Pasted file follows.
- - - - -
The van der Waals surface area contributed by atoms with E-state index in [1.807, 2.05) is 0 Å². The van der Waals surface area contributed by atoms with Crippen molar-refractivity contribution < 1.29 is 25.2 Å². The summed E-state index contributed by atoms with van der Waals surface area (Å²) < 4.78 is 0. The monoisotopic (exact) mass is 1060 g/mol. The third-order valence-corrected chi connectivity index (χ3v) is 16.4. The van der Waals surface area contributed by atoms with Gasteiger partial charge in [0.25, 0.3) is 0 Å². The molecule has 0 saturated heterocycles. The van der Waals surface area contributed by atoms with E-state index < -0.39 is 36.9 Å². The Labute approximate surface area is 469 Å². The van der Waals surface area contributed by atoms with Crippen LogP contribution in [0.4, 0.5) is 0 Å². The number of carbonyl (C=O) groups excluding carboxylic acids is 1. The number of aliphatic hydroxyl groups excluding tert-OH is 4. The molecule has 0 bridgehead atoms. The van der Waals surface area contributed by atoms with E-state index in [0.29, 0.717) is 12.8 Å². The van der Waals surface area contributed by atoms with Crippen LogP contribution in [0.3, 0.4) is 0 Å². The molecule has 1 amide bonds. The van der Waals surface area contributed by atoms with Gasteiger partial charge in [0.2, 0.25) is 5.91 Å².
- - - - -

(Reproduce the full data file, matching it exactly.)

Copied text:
The van der Waals surface area contributed by atoms with E-state index in [1.807, 2.05) is 0 Å². The van der Waals surface area contributed by atoms with Crippen molar-refractivity contribution < 1.29 is 25.2 Å². The summed E-state index contributed by atoms with van der Waals surface area (Å²) < 4.78 is 0. The monoisotopic (exact) mass is 1060 g/mol. The third-order valence-corrected chi connectivity index (χ3v) is 16.4. The van der Waals surface area contributed by atoms with Gasteiger partial charge in [0.25, 0.3) is 0 Å². The molecule has 0 saturated heterocycles. The van der Waals surface area contributed by atoms with E-state index < -0.39 is 36.9 Å². The Labute approximate surface area is 469 Å². The van der Waals surface area contributed by atoms with Crippen LogP contribution in [0.4, 0.5) is 0 Å². The number of carbonyl (C=O) groups excluding carboxylic acids is 1. The number of aliphatic hydroxyl groups excluding tert-OH is 4. The molecule has 0 bridgehead atoms. The van der Waals surface area contributed by atoms with E-state index in [0.29, 0.717) is 12.8 Å². The van der Waals surface area contributed by atoms with Crippen LogP contribution in [0.3, 0.4) is 0 Å². The molecule has 1 amide bonds. The van der Waals surface area contributed by atoms with Gasteiger partial charge in [0.2, 0.25) is 5.91 Å².